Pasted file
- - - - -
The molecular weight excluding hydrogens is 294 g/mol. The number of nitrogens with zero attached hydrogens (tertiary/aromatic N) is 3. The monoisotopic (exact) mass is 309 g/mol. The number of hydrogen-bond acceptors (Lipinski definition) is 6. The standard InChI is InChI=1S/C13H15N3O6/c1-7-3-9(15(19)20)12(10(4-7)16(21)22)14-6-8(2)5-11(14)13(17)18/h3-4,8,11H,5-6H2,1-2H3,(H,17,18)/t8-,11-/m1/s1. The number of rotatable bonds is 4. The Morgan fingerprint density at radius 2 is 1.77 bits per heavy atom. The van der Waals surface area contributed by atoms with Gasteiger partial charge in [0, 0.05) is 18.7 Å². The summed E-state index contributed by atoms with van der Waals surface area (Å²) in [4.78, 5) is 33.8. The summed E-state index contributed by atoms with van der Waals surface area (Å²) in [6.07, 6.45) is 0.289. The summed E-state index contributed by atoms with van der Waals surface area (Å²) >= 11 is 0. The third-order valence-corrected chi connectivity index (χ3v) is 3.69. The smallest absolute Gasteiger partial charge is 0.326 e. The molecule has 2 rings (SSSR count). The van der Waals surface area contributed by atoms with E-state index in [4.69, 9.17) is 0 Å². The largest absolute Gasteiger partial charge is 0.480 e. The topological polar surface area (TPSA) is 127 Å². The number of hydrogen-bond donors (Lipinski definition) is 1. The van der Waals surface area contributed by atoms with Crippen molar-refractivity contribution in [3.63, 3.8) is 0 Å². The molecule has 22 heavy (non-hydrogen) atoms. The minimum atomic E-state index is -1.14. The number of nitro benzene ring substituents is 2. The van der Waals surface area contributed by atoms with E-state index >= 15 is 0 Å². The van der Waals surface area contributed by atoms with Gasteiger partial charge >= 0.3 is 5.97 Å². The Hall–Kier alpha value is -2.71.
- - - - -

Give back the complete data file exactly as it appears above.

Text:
The molecular weight excluding hydrogens is 294 g/mol. The number of nitrogens with zero attached hydrogens (tertiary/aromatic N) is 3. The monoisotopic (exact) mass is 309 g/mol. The number of hydrogen-bond acceptors (Lipinski definition) is 6. The standard InChI is InChI=1S/C13H15N3O6/c1-7-3-9(15(19)20)12(10(4-7)16(21)22)14-6-8(2)5-11(14)13(17)18/h3-4,8,11H,5-6H2,1-2H3,(H,17,18)/t8-,11-/m1/s1. The number of rotatable bonds is 4. The Morgan fingerprint density at radius 2 is 1.77 bits per heavy atom. The van der Waals surface area contributed by atoms with Gasteiger partial charge in [0, 0.05) is 18.7 Å². The summed E-state index contributed by atoms with van der Waals surface area (Å²) in [4.78, 5) is 33.8. The summed E-state index contributed by atoms with van der Waals surface area (Å²) in [6.07, 6.45) is 0.289. The summed E-state index contributed by atoms with van der Waals surface area (Å²) >= 11 is 0. The third-order valence-corrected chi connectivity index (χ3v) is 3.69. The smallest absolute Gasteiger partial charge is 0.326 e. The molecule has 2 rings (SSSR count). The van der Waals surface area contributed by atoms with E-state index in [4.69, 9.17) is 0 Å². The largest absolute Gasteiger partial charge is 0.480 e. The topological polar surface area (TPSA) is 127 Å². The number of hydrogen-bond donors (Lipinski definition) is 1. The van der Waals surface area contributed by atoms with Crippen molar-refractivity contribution in [3.63, 3.8) is 0 Å². The molecule has 22 heavy (non-hydrogen) atoms. The minimum atomic E-state index is -1.14. The number of nitro benzene ring substituents is 2. The van der Waals surface area contributed by atoms with E-state index >= 15 is 0 Å². The van der Waals surface area contributed by atoms with Gasteiger partial charge >= 0.3 is 5.97 Å². The Hall–Kier alpha value is -2.71.